And if these far-from-timeless works provoke yawns, Allen Ginsberg’s “Demonstration or Spectacle as Example, as Communication—or How to Make a March/Spectacle” simply leaves me speechless. Ginsberg’s suggestions for reducing “heavy anxiety, confusion or struggle” (have marchers engage in mass calisthenics or recite “Mary Had a Little Lamb” in unison) and placating enraged Hell’s Angels and cops (offer them a candy bar or a “little paper halo”) sound just plain suicidal. No wonder subsequent generations of protesters took to wearing motorcycle helmets. (Mass recitals of “Mary Had a Little Lamb” tend to make cops do bad things.)

But if the free-speech section is weak, the section on the counterculture is downright enervated. I’m as fond of Country Joe McDonald as the next guy, but why Charters sees fit to throw in four of his songs—as opposed to only one in the whole book (the protest-era “The Lonesome Death of Hattie Carroll”) by Bob Dylan, whose impact on the counterculture was 9 million times that of McDonald’s—is beyond me. And if she had to include McDonald’s “I Feel Like I’m Fixin’-to-Die Rag” and his anti-LBJ screed “Superbird,” wouldn’t they have been better placed in the anti-war section? Then there’s Douglas Blazek’s coma-inducing “THE little PHENOMENA,” wherein he describes the contents of a bunch of long-forgotten little late-’60s magazines (with titles such as ENTRAILS and HORSESHIT) to no good end, most of the writers (bearing such names as Jesus Christ and Norse) having long faded, like Wavy Gravy’s tie-dyes. Sally Tomlinson’s “Psychedelic Rock Posters: History, Ideas, and Art” is much ado about nothing, proffering as it does the not-so-hard-to-believe thesis that psychedelic posters were hard to read because zonked-out hippies had nothing better to do than decipher hard-to-read posters. As for R.G. Davis’ discussion of the nontraditional theater’s role in challenging racial stereotypes (“A Minstrel Show Or: Civil Rights in a Cracker Barrel”), it conveys the honest grappling with race issues that went on among the earnest liberals of the day, but it’s such tedious reading—the play sounds dull, and Davis is a pedant—and so smug in tone that I can’t imagine anyone but a hard-core theater junkie wanting to read it.

And so it goes: The section on drugs includes too many shamans for my taste; the section on the Beat Generation writers just seems like beating a dead horse. The section on the women’s movement and the sexual revolution is well-chosen, if uninspired; Betty Friedan, Kate Millett, and Gloria Steinem all make appearances, as does Valerie Solanas, the woman who wrote the SCUM Manifesto and shot Andy Warhol. Charters includes some good poetry, too—I especially love Anne Sexton’s “The Addict” (wherein she describes addiction as “a kind of war/where I plant bombs inside/of myself”). But where, in God’s name, is the writing on gays and lesbians? Or the sex, for that matter? Charters’ sexual revolution seems to have encompassed only straight women, and her vision of the ’60s doesn’t include John Rechy’s seminal City of Night.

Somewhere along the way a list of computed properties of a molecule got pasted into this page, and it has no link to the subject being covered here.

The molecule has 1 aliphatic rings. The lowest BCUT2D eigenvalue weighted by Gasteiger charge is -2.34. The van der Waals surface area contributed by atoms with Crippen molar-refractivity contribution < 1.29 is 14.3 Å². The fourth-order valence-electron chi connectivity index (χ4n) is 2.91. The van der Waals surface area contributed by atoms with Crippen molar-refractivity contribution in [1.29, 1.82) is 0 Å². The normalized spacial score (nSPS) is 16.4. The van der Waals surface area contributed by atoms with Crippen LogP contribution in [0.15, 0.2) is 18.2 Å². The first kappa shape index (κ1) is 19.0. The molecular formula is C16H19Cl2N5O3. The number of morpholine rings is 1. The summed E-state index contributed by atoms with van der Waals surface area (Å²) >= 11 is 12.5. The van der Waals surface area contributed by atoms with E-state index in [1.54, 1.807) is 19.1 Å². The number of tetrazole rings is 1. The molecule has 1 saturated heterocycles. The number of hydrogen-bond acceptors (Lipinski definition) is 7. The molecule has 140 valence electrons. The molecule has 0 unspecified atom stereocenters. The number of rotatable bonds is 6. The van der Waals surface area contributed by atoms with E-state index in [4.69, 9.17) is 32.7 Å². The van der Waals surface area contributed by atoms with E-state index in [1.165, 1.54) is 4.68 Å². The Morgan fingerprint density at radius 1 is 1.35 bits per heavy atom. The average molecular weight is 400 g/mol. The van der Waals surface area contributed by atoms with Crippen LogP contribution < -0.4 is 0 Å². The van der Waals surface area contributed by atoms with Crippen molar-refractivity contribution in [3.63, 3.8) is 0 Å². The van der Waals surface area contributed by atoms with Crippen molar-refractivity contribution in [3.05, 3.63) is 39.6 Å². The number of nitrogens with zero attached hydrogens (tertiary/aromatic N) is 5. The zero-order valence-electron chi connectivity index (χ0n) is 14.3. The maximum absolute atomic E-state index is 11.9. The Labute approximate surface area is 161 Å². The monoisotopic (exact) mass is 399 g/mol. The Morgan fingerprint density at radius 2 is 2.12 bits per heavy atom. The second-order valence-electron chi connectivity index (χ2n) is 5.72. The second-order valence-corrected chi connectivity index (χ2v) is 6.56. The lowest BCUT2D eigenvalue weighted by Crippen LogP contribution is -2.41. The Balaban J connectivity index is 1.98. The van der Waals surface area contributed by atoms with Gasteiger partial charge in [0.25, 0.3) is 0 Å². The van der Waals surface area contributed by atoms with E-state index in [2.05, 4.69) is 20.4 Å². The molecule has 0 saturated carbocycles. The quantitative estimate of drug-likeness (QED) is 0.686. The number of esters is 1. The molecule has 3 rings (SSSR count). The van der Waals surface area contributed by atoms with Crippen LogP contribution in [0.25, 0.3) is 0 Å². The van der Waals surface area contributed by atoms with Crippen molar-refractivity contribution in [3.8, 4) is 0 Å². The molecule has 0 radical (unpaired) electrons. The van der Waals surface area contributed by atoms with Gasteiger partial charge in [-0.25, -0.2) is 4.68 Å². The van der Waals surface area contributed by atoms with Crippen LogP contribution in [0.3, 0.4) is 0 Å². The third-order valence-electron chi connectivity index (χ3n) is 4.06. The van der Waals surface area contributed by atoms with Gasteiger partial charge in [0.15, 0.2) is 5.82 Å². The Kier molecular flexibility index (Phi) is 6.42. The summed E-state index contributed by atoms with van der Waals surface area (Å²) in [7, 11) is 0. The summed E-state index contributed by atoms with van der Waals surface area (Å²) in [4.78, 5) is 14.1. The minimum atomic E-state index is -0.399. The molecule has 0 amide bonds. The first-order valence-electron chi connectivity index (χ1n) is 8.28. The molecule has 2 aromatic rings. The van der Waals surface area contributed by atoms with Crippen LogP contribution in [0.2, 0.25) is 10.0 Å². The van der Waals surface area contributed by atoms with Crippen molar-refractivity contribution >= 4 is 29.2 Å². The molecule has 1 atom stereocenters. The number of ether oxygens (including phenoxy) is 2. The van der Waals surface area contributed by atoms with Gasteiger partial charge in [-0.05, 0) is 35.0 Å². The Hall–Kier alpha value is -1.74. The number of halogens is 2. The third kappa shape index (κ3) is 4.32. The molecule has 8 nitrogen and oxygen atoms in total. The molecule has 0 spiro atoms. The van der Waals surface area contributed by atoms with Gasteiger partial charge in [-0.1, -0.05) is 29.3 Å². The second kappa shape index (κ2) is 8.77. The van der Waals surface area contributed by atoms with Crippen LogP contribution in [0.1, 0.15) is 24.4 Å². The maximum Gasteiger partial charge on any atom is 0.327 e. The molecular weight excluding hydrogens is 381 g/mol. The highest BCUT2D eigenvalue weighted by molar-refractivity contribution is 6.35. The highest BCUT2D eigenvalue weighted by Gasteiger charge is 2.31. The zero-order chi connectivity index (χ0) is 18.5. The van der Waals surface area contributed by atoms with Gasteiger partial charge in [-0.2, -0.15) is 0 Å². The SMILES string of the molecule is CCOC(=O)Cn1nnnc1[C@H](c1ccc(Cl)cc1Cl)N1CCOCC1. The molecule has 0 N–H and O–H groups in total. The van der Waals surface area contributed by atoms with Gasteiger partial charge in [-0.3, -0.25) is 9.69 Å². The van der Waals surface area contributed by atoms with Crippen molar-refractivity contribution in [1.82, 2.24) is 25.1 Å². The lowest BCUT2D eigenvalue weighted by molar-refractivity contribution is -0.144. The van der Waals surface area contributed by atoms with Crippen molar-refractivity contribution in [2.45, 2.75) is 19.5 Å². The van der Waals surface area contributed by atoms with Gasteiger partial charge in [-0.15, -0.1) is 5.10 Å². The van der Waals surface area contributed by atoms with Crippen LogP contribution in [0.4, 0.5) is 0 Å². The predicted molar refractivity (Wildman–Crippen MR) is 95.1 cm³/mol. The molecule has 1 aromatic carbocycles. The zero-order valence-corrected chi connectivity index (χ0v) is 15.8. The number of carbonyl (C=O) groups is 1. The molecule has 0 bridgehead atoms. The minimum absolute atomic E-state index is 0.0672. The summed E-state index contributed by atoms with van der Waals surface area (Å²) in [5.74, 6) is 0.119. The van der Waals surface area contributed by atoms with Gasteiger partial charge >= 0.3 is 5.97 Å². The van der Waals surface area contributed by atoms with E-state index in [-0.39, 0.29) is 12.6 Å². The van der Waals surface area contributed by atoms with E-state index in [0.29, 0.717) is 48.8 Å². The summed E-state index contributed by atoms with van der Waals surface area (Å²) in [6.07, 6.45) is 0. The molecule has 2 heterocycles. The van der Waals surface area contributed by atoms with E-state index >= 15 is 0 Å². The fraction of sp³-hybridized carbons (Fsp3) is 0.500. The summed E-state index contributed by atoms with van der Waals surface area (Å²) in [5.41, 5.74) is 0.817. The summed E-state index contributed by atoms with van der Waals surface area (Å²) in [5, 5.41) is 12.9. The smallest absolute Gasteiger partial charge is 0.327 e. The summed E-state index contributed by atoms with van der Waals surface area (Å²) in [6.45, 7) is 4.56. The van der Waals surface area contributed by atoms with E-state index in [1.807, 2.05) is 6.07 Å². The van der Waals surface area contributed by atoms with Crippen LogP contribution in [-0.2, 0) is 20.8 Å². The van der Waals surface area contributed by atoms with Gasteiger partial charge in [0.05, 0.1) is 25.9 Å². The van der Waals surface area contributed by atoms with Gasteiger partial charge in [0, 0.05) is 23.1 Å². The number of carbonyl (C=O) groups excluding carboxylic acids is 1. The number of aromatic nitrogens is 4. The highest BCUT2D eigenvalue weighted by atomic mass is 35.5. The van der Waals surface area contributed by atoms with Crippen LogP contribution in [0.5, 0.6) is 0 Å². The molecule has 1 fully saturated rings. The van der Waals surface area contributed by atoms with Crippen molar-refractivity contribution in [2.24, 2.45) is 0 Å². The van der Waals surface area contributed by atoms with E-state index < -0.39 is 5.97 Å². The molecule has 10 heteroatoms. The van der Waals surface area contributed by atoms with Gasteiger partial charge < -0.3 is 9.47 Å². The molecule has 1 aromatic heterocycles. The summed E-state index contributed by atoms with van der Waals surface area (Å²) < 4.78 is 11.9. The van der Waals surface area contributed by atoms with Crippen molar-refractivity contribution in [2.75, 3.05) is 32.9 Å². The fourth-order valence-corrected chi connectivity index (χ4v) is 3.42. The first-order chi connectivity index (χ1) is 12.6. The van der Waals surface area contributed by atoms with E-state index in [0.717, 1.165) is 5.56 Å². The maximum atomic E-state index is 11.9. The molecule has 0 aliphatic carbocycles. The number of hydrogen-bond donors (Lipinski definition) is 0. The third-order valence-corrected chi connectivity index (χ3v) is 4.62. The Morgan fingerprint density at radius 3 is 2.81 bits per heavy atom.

If Charters’ book leans too far toward the sunny, it includes at least one naysayer in the person of Susan Sontag, whose barbed “What’s Happening in America (1966)” presents as pessimistic an appraisal of these United States as you’re ever likely to read and shows that Sontag’s ability to catapult the conservative classes into apoplexy long predates Sept. 11, 2001. In this response to a questionnaire sent out by the Partisan Review, Sontag disparages America’s tendency to sublimate its “energy of violence” into “benighted moral crusades” and says its “hegemony menaces the lives…of countless millions.” She then goes on to say—and this was 1966, remember—that “the chief restraint on American bellicosity and paranoia…lies in the fatigue and depoliticization of Western Europe” as well as a “lively fear of America.” She says, “It’s hard to lead a holy war without allies. But America is just crazy enough to try to do it.”

Damn right we are. And the fact that Sontag’s message resonates so loudly 37 years later ought to be enough to make one wonder about Charters’ faith in “constructive social change.” Sure, significant progress has been made in the areas of rights for women and minorities, though much remains to be done. But the culture wars, and America’s love affair with death, go on unabated. And here in the United States of America, in the year 2003, Helter Skelter is still coming down, only for real this time. Charters’ peace-and-love-centric anthology has its place. But a healthy leavening of fear and loathing would probably give us a better idea of why we’re—to quote those ’60s doubters, the Band—in the shape we’re in. CP